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Thanks for the reply’s. So, for me to be clear. If we use a timeline, 1: pedals clips, straps. 2. Cleats, pedals clips, straps. 3. Regular clip in, pedals. I am trying to understand where the clips bolted to shoes bottoms fit in the picture. Seems to me I might use a flat shoe and the number 1 route.. I am a big Look fan KEO . But I want to try to use vintage set up? Thanks
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Old 06-16-21, 03:43 PM
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Flat shoes, toe clips and straps are the way to go IMO on a vintage bike. I have a set of cycling shoes with a slotted cleat but I never use them. They're for racing/long distance rides but they're a bit of a PITA for walking.

The hassle is that modern cycling shoes tend to have a bigger toe box and don't tend to fit old school toe clips and straps. MKS deep toe clips work with pretty much any shoe. I like them a lot for that reason.

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Old 06-16-21, 04:28 PM
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I use zefal/christophe toe clips and straps. The biggest issue with these is that the L/XL size that is needed for my size 9.5USA feet are a little rare so you need to look around for them. Aeons ago I also used metal and/or nylon slot cleats. However, I do not use cleats any more and would not recommend them...the lack of easy release from them is a serious hazard, not to mention the lack of rotation and the difficulty of walking in them. IMHO it has been rigorously proven that pulling up on the pedal backstroke does not enhance, and may impair, efficiency so there is no good reason to use them.
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Old 06-16-21, 04:55 PM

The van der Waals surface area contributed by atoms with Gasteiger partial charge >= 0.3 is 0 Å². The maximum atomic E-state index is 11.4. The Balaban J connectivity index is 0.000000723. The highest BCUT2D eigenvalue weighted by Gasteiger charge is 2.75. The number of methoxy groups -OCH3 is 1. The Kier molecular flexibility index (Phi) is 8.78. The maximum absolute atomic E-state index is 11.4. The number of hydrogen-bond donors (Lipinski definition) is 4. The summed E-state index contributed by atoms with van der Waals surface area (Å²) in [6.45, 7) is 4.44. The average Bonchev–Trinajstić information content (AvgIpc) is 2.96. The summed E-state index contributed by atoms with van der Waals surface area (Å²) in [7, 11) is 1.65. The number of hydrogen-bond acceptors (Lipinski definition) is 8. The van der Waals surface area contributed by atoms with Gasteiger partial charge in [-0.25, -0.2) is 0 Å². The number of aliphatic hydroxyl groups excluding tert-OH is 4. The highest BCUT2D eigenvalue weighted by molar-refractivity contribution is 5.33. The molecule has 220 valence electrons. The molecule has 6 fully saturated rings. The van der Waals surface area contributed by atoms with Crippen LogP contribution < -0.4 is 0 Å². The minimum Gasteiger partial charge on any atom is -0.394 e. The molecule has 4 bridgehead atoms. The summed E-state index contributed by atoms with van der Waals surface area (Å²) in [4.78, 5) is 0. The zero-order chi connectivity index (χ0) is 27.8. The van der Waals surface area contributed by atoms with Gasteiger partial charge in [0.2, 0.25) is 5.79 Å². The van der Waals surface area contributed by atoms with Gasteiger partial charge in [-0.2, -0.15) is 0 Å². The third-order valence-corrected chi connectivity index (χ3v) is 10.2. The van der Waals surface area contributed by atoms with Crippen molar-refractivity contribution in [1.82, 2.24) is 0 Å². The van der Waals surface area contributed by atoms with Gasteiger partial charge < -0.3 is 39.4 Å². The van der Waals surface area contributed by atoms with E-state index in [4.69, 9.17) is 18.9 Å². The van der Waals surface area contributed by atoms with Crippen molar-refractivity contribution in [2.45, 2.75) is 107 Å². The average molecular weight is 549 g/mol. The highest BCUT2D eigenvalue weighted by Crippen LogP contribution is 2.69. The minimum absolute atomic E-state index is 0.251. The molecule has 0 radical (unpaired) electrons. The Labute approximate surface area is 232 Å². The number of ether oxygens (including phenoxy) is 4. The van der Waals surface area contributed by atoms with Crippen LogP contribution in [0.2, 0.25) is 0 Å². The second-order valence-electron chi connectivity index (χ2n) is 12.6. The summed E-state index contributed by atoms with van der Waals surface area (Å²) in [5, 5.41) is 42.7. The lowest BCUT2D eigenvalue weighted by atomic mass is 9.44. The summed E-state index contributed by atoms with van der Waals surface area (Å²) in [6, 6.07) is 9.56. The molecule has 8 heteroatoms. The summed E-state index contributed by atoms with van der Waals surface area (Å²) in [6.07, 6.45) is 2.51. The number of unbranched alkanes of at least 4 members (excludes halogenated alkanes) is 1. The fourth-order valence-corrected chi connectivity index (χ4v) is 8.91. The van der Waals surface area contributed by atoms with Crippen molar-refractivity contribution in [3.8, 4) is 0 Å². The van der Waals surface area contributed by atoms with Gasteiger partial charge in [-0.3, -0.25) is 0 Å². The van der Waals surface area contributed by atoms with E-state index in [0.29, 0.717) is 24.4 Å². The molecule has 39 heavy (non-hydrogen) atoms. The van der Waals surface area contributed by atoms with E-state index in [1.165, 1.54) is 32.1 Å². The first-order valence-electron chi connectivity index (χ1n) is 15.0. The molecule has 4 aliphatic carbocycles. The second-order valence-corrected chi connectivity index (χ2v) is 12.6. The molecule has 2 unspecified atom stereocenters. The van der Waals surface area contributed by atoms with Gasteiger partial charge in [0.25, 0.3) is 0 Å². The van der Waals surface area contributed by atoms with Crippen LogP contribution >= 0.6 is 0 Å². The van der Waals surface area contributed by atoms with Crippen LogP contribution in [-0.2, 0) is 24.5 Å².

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I gave up on straps and traps long ago. These days it is SPD or nothing. Coupled with mountain bike shoes, the system is as close to perfect as I have found. They are fitted to all of my bikes, from my 1958 restored German Rabeneick to my 2000 Marinoni Piuma...


That said, I just remembered that I had these and I just might give them a try...
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Old 06-16-21, 05:08 PM
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I use Christophe XL clips, as well as MKS and ALE on my bikes. The straps are old Christophe, Binda, or whatever else I stashed away.
I'm fortunate to have snagged a few pairs of shoes with slotted cleats when shops were unloading them. Mostly Duegi shoes.







I have used Shimano shoes with the Look bolt pattern with some matching Shimano slotted cleats. I've got some spare cleats I'd be happy to sell cheap... but the hard part is finding shoes without velcro straps that hang up in the toe strap. The Shimano shoes that I used had small/short straps in front. I've got some pics of this stuff somewhere. The last time I bought shoes for this was ... over 10 years ago. No idea what is currently available.